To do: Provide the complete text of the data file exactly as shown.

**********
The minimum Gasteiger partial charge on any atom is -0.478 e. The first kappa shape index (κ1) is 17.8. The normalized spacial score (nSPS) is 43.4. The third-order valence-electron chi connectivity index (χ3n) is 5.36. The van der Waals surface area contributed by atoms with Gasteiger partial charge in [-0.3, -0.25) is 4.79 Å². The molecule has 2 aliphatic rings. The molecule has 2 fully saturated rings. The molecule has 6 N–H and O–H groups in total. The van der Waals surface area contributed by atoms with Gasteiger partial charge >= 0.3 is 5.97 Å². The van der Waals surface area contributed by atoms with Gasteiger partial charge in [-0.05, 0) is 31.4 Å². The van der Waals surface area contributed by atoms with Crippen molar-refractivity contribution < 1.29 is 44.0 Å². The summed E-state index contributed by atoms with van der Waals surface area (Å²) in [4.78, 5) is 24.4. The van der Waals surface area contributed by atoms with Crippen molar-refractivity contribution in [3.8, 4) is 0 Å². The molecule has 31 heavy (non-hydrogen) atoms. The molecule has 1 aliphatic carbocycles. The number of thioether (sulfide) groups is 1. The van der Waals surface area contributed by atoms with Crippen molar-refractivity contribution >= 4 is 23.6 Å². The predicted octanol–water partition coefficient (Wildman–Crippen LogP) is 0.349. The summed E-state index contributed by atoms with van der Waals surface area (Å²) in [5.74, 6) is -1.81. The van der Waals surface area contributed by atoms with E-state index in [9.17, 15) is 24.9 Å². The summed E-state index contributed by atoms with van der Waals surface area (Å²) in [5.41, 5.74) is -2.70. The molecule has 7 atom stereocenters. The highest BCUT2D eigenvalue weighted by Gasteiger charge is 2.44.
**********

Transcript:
The minimum Gasteiger partial charge on any atom is -0.478 e. The first kappa shape index (κ1) is 17.8. The normalized spacial score (nSPS) is 43.4. The third-order valence-electron chi connectivity index (χ3n) is 5.36. The van der Waals surface area contributed by atoms with Gasteiger partial charge in [-0.3, -0.25) is 4.79 Å². The molecule has 2 aliphatic rings. The molecule has 2 fully saturated rings. The molecule has 6 N–H and O–H groups in total. The van der Waals surface area contributed by atoms with Gasteiger partial charge >= 0.3 is 5.97 Å². The van der Waals surface area contributed by atoms with Gasteiger partial charge in [-0.05, 0) is 31.4 Å². The van der Waals surface area contributed by atoms with Crippen molar-refractivity contribution < 1.29 is 44.0 Å². The summed E-state index contributed by atoms with van der Waals surface area (Å²) in [4.78, 5) is 24.4. The van der Waals surface area contributed by atoms with Crippen molar-refractivity contribution in [3.8, 4) is 0 Å². The molecule has 31 heavy (non-hydrogen) atoms. The molecule has 1 aliphatic carbocycles. The number of thioether (sulfide) groups is 1. The van der Waals surface area contributed by atoms with Crippen molar-refractivity contribution >= 4 is 23.6 Å². The predicted octanol–water partition coefficient (Wildman–Crippen LogP) is 0.349. The summed E-state index contributed by atoms with van der Waals surface area (Å²) in [5.74, 6) is -1.81. The van der Waals surface area contributed by atoms with E-state index in [9.17, 15) is 24.9 Å². The summed E-state index contributed by atoms with van der Waals surface area (Å²) in [5.41, 5.74) is -2.70. The molecule has 7 atom stereocenters. The highest BCUT2D eigenvalue weighted by Gasteiger charge is 2.44.